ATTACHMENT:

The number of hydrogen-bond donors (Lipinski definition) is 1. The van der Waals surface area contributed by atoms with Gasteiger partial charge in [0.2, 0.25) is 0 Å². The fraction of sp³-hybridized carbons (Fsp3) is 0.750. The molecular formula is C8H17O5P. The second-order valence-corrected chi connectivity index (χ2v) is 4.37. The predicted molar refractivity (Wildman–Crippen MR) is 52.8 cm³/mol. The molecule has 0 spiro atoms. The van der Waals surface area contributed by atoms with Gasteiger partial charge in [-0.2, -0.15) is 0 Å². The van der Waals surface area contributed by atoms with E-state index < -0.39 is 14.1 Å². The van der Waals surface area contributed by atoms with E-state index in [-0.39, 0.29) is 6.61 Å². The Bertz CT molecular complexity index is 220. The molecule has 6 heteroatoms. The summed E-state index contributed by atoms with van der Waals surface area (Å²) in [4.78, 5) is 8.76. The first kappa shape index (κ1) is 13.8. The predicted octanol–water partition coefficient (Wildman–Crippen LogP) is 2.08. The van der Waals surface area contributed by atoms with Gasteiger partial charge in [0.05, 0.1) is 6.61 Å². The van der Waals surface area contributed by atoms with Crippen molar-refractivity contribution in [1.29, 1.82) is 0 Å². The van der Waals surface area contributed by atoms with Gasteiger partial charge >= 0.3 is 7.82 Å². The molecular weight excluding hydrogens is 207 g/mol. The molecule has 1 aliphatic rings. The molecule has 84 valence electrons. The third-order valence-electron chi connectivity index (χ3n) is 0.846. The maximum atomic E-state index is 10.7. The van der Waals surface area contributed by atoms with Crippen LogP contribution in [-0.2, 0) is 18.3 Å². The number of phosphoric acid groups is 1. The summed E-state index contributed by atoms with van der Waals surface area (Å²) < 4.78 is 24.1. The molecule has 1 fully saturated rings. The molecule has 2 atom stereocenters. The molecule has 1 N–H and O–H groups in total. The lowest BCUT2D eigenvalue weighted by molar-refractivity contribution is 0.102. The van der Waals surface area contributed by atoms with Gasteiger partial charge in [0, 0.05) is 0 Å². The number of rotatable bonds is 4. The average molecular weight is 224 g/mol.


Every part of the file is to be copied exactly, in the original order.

The number of hydrogen-bond donors (Lipinski definition) is 1. The van der Waals surface area contributed by atoms with Gasteiger partial charge in [0.2, 0.25) is 0 Å². The fraction of sp³-hybridized carbons (Fsp3) is 0.750. The molecular formula is C8H17O5P. The second-order valence-corrected chi connectivity index (χ2v) is 4.37. The predicted molar refractivity (Wildman–Crippen MR) is 52.8 cm³/mol. The molecule has 0 spiro atoms. The van der Waals surface area contributed by atoms with Gasteiger partial charge in [-0.2, -0.15) is 0 Å². The van der Waals surface area contributed by atoms with E-state index < -0.39 is 14.1 Å². The van der Waals surface area contributed by atoms with E-state index in [-0.39, 0.29) is 6.61 Å². The Bertz CT molecular complexity index is 220. The molecule has 6 heteroatoms. The summed E-state index contributed by atoms with van der Waals surface area (Å²) in [4.78, 5) is 8.76. The first kappa shape index (κ1) is 13.8. The predicted octanol–water partition coefficient (Wildman–Crippen LogP) is 2.08. The van der Waals surface area contributed by atoms with Gasteiger partial charge in [0.05, 0.1) is 6.61 Å². The van der Waals surface area contributed by atoms with Crippen molar-refractivity contribution in [1.29, 1.82) is 0 Å². The van der Waals surface area contributed by atoms with Gasteiger partial charge >= 0.3 is 7.82 Å². The molecular weight excluding hydrogens is 207 g/mol. The molecule has 1 aliphatic rings. The molecule has 84 valence electrons. The third-order valence-electron chi connectivity index (χ3n) is 0.846. The maximum atomic E-state index is 10.7. The van der Waals surface area contributed by atoms with Crippen LogP contribution in [-0.2, 0) is 18.3 Å². The number of phosphoric acid groups is 1. The summed E-state index contributed by atoms with van der Waals surface area (Å²) < 4.78 is 24.1. The molecule has 1 fully saturated rings. The molecule has 2 atom stereocenters. The molecule has 1 N–H and O–H groups in total. The lowest BCUT2D eigenvalue weighted by molar-refractivity contribution is 0.102. The van der Waals surface area contributed by atoms with Gasteiger partial charge in [0, 0.05) is 0 Å². The number of rotatable bonds is 4. The average molecular weight is 224 g/mol.